- Against the backdrop of the widespread climatic warming trend, the urban heat island phenomenon poses further risks for people who, by living in cities, may experience even hotter temperatures. Of 60 cities analyzed in the U.S., Baltimore has the third fastest growing heat island effect with a 0.66°F increase per decade; Washington DC has the sixth most intense urban heat island effect, with a 4.7°F temperature difference between its urban and rural temperature stations; and Philadelphia has the eighth fastest growing overnight urban heat island effect with a 0.64°F increase per decade.
- Summertime heat in U.S. cities can lead to increased ground-level ozone concentrations. Increased ground-level ozone due to warming is projected to increase emergency department visits for ozone-related asthma in children (0 to 17 years of age) by 7.3% by the 2020s relative to a 1990 baseline of approximately 650 visits in the New York metropolitan area.
- The number of days in the ragweed pollen season has increased as ragweed’s range has moved north.
- The deer population that serves as a host for deer ticks carrying Lyme disease has increased likely due to milder temperatures.
- Suitable habitat for the Asian Tiger Mosquito, which can transmit West Nile and other vector-borne diseases, is expected to increase in the Northeast from the current 5% to 16% in the next two decades and from 43% to 49% by the end of the century, exposing more than 30 million people to the threat of dense infestations by this species.
- From January to September of 2012, the Northeast experienced more record high temperatures than record low temperatures. Maryland experienced 41 times more record high temperatures than record low temperatures; Connecticut experienced 35 times more record highs than record lows; and Maine experienced 28 times more record highs than record lows.
- In March 2012 (the warmest March recorded in the U.S.) Connecticut, New Jersey, New York, Pennsylvania, Rhode Island, and Vermont each had their warmest March on record.
- Fueled by extreme heat, the derecho event in late June of 2012 slammed 700 miles of the U.S. with violent winds that left 22 dead and millions without power. Washington D.C., one of the areas most affected by the derecho, set a June record high temperature during that time.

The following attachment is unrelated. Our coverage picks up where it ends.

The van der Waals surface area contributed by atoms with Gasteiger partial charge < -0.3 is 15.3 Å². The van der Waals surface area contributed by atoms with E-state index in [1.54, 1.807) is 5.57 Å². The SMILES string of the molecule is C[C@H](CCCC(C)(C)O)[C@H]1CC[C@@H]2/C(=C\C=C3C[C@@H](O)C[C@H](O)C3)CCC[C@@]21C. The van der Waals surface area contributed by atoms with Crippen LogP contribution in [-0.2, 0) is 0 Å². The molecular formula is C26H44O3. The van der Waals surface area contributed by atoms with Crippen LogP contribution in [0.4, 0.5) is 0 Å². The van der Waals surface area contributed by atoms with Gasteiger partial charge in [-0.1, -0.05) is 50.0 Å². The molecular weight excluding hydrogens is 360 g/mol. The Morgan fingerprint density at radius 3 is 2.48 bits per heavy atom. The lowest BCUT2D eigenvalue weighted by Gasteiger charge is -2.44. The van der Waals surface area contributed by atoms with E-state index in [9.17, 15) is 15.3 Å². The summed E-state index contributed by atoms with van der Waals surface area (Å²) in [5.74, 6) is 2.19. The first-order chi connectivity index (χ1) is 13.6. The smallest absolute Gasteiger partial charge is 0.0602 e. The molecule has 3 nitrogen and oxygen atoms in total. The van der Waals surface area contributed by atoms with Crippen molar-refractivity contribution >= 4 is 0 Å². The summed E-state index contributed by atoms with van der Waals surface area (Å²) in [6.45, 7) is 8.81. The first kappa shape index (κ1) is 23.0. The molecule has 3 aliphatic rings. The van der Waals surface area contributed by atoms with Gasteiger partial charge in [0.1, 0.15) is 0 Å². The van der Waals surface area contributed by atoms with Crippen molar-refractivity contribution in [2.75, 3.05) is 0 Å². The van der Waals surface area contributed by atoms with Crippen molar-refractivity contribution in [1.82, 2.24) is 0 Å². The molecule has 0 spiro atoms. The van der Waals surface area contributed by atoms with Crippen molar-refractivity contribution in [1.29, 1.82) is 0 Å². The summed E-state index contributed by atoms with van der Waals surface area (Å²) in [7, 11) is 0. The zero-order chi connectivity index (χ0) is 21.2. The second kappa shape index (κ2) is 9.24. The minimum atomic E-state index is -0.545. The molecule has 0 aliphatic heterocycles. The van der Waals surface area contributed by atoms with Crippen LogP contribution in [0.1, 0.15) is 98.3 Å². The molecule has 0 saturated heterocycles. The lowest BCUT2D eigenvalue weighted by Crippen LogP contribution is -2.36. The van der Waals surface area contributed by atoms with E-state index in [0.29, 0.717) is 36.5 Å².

- In 2011, eight states in the Northeast had September temperatures among their ten hottest on record: Connecticut, New Hampshire, New Jersey, New York, Maine, Massachusetts, Rhode Island, and Vermont.
Extreme Precipitation and Storms
Right Here, Right Now
- The Northeast has experienced a greater recent increase in extreme precipitation than any other region in the United States; between 1958 and 2010, the Northeast saw more than a 70% increase in the amount of precipitation falling in very heavy events (defined as the heaviest 1% of all daily events).
- Between 1895 and 2011, precipitation increased by approximately five inches, or more than 10% (0.4 inches per decade).
- A range of model projections for the end of this century under a higher emissions scenario, averaged over the region, suggests about 5% to 20% (25th to 75th percentile of model projections) increases in winter precipitation.
- With continued growth in global emissions, two studies found a significant increase in seasonal air temperature, leading to a significant increase in winter precipitation, and a decrease in summer precipitation across the Northeast by mid-century relative to the end of the twentieth century.
- Excess precipitation, both in the form of short bursts or through increased amounts over longer episodes, can be just as damaging for agriculture as too little precipitation, leading to increased erosion and decreased soil quality.Corn is susceptible to excess water in the early growth stages, which can result in reduced growth or even plant death.
- Increased humidity and frequency of heavy rainfall events projected for the Northeast will tend to favor some leaf and root pathogens affecting crops, while also reducing the efficacy of fungicides, requiring more frequent applications.
- Federal taxpayers are supporting the National Flood Insurance Program (NFIP), which is already at least $24 billion dollars in debt. This number is likely to rise to nearly $30 billion once all Hurricane Sandy claims are settled. State taxpayers must also share in the costs of supporting state-run flood insurance plans.
- According to Munich Re, Hurricane Sandy was the worst storm to hit the Northeast since the Great New England Hurricane of 1938; some estimates put economic losses and damages at $65 billion.
- Damages due to Hurricane Sandy were concentrated in New Jersey, New York, and Connecticut, and were estimated at $60 to $80 billion. It is also estimated that 650,000 homes were damaged or destroyed, and that 8.5 million people were without power.
Impacts to Human Health and Wellbeing
- Extreme rainfall events can lower farmers’ yields by damaging crops and infrastructure. Extreme events can also delay spring planting, lowering profits for farmers paying a premium for early season production of high-value crops such as melon, sweet corn, and tomatoes.